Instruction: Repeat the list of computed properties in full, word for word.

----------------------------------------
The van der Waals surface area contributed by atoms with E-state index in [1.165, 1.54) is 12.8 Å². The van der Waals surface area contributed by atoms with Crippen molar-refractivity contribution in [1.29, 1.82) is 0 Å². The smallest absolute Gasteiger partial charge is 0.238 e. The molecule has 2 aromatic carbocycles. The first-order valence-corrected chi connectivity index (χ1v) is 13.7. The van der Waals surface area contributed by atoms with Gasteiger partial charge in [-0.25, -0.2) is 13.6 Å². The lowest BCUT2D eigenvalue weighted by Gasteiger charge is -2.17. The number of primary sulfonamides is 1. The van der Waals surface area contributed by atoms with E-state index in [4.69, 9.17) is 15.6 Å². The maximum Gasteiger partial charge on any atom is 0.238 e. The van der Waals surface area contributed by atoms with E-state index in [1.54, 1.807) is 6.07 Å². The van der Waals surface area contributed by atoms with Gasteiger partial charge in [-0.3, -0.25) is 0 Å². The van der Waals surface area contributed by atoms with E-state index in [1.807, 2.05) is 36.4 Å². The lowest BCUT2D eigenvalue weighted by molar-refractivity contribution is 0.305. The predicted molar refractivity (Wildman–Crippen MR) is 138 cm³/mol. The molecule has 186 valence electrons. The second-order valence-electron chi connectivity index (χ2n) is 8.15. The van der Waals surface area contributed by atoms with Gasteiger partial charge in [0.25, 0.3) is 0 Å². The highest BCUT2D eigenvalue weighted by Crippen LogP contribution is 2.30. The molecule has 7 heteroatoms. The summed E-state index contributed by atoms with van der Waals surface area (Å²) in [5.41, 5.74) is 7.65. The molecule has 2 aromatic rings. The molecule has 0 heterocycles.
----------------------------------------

The van der Waals surface area contributed by atoms with E-state index in [1.165, 1.54) is 12.8 Å². The van der Waals surface area contributed by atoms with Crippen molar-refractivity contribution in [1.29, 1.82) is 0 Å². The smallest absolute Gasteiger partial charge is 0.238 e. The molecule has 2 aromatic carbocycles. The first-order valence-corrected chi connectivity index (χ1v) is 13.7. The van der Waals surface area contributed by atoms with Gasteiger partial charge in [-0.25, -0.2) is 13.6 Å². The lowest BCUT2D eigenvalue weighted by Gasteiger charge is -2.17. The number of primary sulfonamides is 1. The van der Waals surface area contributed by atoms with E-state index in [4.69, 9.17) is 15.6 Å². The maximum Gasteiger partial charge on any atom is 0.238 e. The van der Waals surface area contributed by atoms with E-state index in [1.54, 1.807) is 6.07 Å². The van der Waals surface area contributed by atoms with Gasteiger partial charge in [-0.3, -0.25) is 0 Å². The van der Waals surface area contributed by atoms with E-state index in [1.807, 2.05) is 36.4 Å². The lowest BCUT2D eigenvalue weighted by molar-refractivity contribution is 0.305. The predicted molar refractivity (Wildman–Crippen MR) is 138 cm³/mol. The molecule has 186 valence electrons. The second-order valence-electron chi connectivity index (χ2n) is 8.15. The van der Waals surface area contributed by atoms with Gasteiger partial charge in [0.25, 0.3) is 0 Å². The highest BCUT2D eigenvalue weighted by Crippen LogP contribution is 2.30. The molecule has 7 heteroatoms. The summed E-state index contributed by atoms with van der Waals surface area (Å²) in [5.41, 5.74) is 7.65. The molecule has 2 aromatic rings. The molecule has 0 heterocycles.